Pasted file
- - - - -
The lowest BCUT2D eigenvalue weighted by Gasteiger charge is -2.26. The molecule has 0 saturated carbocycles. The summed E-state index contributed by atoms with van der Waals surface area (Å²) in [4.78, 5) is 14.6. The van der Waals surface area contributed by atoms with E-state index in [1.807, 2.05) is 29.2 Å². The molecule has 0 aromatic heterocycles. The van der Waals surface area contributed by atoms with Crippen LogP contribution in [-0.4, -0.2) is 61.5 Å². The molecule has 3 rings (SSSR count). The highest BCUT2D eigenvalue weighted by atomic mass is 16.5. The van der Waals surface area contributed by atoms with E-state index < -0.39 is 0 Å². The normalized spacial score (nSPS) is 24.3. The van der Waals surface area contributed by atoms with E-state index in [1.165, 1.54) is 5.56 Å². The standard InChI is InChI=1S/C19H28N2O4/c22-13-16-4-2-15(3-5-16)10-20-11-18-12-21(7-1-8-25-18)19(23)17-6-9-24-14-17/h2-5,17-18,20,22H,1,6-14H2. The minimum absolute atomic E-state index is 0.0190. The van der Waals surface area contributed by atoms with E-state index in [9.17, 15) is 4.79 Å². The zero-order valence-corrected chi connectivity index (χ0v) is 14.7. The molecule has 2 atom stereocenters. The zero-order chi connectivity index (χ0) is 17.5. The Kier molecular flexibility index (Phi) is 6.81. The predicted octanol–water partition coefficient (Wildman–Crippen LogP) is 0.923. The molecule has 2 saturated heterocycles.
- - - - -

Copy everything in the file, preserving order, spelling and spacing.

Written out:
The lowest BCUT2D eigenvalue weighted by Gasteiger charge is -2.26. The molecule has 0 saturated carbocycles. The summed E-state index contributed by atoms with van der Waals surface area (Å²) in [4.78, 5) is 14.6. The van der Waals surface area contributed by atoms with E-state index in [1.807, 2.05) is 29.2 Å². The molecule has 0 aromatic heterocycles. The van der Waals surface area contributed by atoms with Crippen LogP contribution in [-0.4, -0.2) is 61.5 Å². The molecule has 3 rings (SSSR count). The highest BCUT2D eigenvalue weighted by atomic mass is 16.5. The van der Waals surface area contributed by atoms with E-state index < -0.39 is 0 Å². The normalized spacial score (nSPS) is 24.3. The van der Waals surface area contributed by atoms with E-state index in [1.165, 1.54) is 5.56 Å². The standard InChI is InChI=1S/C19H28N2O4/c22-13-16-4-2-15(3-5-16)10-20-11-18-12-21(7-1-8-25-18)19(23)17-6-9-24-14-17/h2-5,17-18,20,22H,1,6-14H2. The minimum absolute atomic E-state index is 0.0190. The van der Waals surface area contributed by atoms with E-state index in [9.17, 15) is 4.79 Å². The zero-order valence-corrected chi connectivity index (χ0v) is 14.7. The molecule has 2 atom stereocenters. The zero-order chi connectivity index (χ0) is 17.5. The Kier molecular flexibility index (Phi) is 6.81. The predicted octanol–water partition coefficient (Wildman–Crippen LogP) is 0.923. The molecule has 2 saturated heterocycles.